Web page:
For men, the central debate when deciding what to wear boils down to one crtical question: tie or no tie? Or, at a slightly higher level of discernment, red or blue? “The only real thought that went into my attire was making sure not to wear the same clothes for the second round as the first round,” senior J recalls of his experience going through OCR when applying for internships last year. “I had three outfits in my rotation—a black suit, a blue suit, and khakis with a blue blazer. All hand–me–down, but fit pretty nicely I must say.”
Women, on the other hand, must balance a more sensitive set of variables. Senior Associate Director of Career Services for Wharton Students Barbara Hewitt cites the two most common fashion faux pas among female students going through OCR as “too short, too tight.” By looking sexy, women risk looking unprofessional. As A put it: “Nothing is more annoying as a girl than business casual.” Wearing a suit, she explained, is simple; the pieces are easily assembled and always polished. Business casual, however, poses a series of decisions that straddle the line between overdone and underdressed.
Additionally, many of the female students interviewed complained that it was difficult to find suits that looked professional while maintaining femininity—especially at an affordable price. Theory, Donna Karan, Stella McCartney and other high–end designers artfully maintain a balance between femininity and professionalism, but cheaper brands often struggle to do the same.
Curvier girls, in particular, found difficulty dressing in a manner future employers would deem appropriate. Scoop neck sweaters that would look modest on girls with petite figures could be distracting. Further, a study conducted in 2010 by economists at Ben–Gurion University of the Negev in Israel examining the relationship between attractiveness and securing an interview showed that attractive men were more likely to be called for an interview, but good–looking women were actually at a competitive disadvantage. Paradoxically, there’s a certain element of dressing down for women that comes with dressing up for OCR: Makeup is minimal, hair is simple and clothes are modest. To address this concern, Wharton Women hosts an annual philanthropy event, held this year on September 25, to “dress for your dream job, while maintaining your style,” says the organization’s president, Allegra Margolis.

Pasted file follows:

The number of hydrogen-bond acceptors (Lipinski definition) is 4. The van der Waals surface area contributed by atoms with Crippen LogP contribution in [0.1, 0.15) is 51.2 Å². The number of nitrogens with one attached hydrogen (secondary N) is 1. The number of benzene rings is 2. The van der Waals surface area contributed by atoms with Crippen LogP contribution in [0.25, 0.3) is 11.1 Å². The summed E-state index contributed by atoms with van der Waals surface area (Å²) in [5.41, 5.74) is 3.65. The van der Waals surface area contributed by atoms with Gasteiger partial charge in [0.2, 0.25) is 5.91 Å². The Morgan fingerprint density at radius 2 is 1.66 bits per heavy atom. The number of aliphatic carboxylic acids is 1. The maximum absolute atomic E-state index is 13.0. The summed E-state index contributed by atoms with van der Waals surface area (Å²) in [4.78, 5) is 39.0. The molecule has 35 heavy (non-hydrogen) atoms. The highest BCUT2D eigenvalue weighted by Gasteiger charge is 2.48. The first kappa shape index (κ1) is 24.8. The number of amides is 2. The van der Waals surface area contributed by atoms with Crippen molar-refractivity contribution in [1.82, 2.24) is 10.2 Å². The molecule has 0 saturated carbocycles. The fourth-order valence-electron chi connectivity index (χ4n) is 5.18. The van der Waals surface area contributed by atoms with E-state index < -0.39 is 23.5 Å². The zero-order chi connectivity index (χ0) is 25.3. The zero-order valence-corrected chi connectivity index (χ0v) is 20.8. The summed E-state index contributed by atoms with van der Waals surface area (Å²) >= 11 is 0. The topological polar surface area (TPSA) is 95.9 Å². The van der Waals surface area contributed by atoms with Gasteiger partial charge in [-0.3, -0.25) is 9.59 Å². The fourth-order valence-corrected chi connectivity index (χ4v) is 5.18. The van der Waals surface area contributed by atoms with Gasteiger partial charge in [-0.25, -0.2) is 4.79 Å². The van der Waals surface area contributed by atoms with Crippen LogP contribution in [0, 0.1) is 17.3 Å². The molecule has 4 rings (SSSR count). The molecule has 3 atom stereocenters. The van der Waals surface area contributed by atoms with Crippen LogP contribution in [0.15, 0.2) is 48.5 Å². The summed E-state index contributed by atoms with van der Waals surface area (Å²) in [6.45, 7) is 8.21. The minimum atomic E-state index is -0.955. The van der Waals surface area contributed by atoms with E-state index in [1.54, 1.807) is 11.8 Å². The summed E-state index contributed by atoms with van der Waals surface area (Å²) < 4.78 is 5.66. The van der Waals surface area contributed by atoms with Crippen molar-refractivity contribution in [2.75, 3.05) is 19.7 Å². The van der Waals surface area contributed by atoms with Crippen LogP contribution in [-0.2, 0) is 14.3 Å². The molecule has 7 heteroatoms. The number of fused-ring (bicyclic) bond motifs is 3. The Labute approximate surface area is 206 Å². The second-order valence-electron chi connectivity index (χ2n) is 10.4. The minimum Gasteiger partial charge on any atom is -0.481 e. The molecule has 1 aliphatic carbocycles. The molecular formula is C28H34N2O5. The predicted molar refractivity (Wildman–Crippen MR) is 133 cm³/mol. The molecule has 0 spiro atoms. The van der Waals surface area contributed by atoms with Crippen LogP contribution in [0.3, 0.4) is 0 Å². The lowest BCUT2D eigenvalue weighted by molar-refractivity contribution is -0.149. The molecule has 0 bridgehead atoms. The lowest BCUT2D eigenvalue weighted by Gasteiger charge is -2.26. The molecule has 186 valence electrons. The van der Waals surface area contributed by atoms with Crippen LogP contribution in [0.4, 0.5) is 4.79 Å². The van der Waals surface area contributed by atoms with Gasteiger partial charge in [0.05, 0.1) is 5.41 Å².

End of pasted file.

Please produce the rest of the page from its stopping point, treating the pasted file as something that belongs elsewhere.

According to G, “[Penn tends to] judge your intelligence and your skills on what job you have and when you get it.” But suit culture doesn’t fit everyone. PennApps, a biannual hackathon that took place from September 6–8 and attracted over 60 sponsors, rewards its top competitors not only in cash prizes but also opportunities to network and interview with top tech companies—all while wearing jeans and a hoodie. At PennApps, the uniform is more relaxed than the stiff suits of Huntsman classrooms overrun with OCR madness. For students looking to make a career in startups and tech, the competition. “There’s this expectation that if you’re a senior, you’re doing OCR because why wouldn’t you, but in reality it’s not applicable to most people,” says G. In reality, only 10% of students end up accepting a job through OCR.
If a majority of students won’t sign offers at the end, why are so many of them running around in suits and heels, going through the motions of OCR? When thrown in an academic and social pressure cooker with 10,000 other students, it’s hard not to feel like everybody is always doing something all the time. We never need time off, every night is a late night and we are always way busier than you are. Dressing up at Penn is a means of presentation and identity.
The adage goes: dress for the job you want and not the job you have. Fifteen years ago that might have been a ballerina who moonlighted as a firefighter, decked to the nines in a fluffy pink tutu and a siren–red fireman’s hat. Today, you might opt for a Brooks Brothers three–piece. Or maybe you go for jeans and a t–shirt. Perhaps, if you’re lucky, the tutu and firefighter cap are still hanging in the closet. The important part is finding what fits—or more importantly, what doesn’t—and trying it all on until you know for sure.
So suit up. Or don’t. As much as the jobs we will choose in the future will grow to define us and the way we present ourselves, the jobs we have now, as students, are truly what lay the groundwork for what lies ahead.
Marley Coyne is a sophomore from Tulsa, OK, studying English and History. She is a Food & Drink editor for 34th Street Magazine.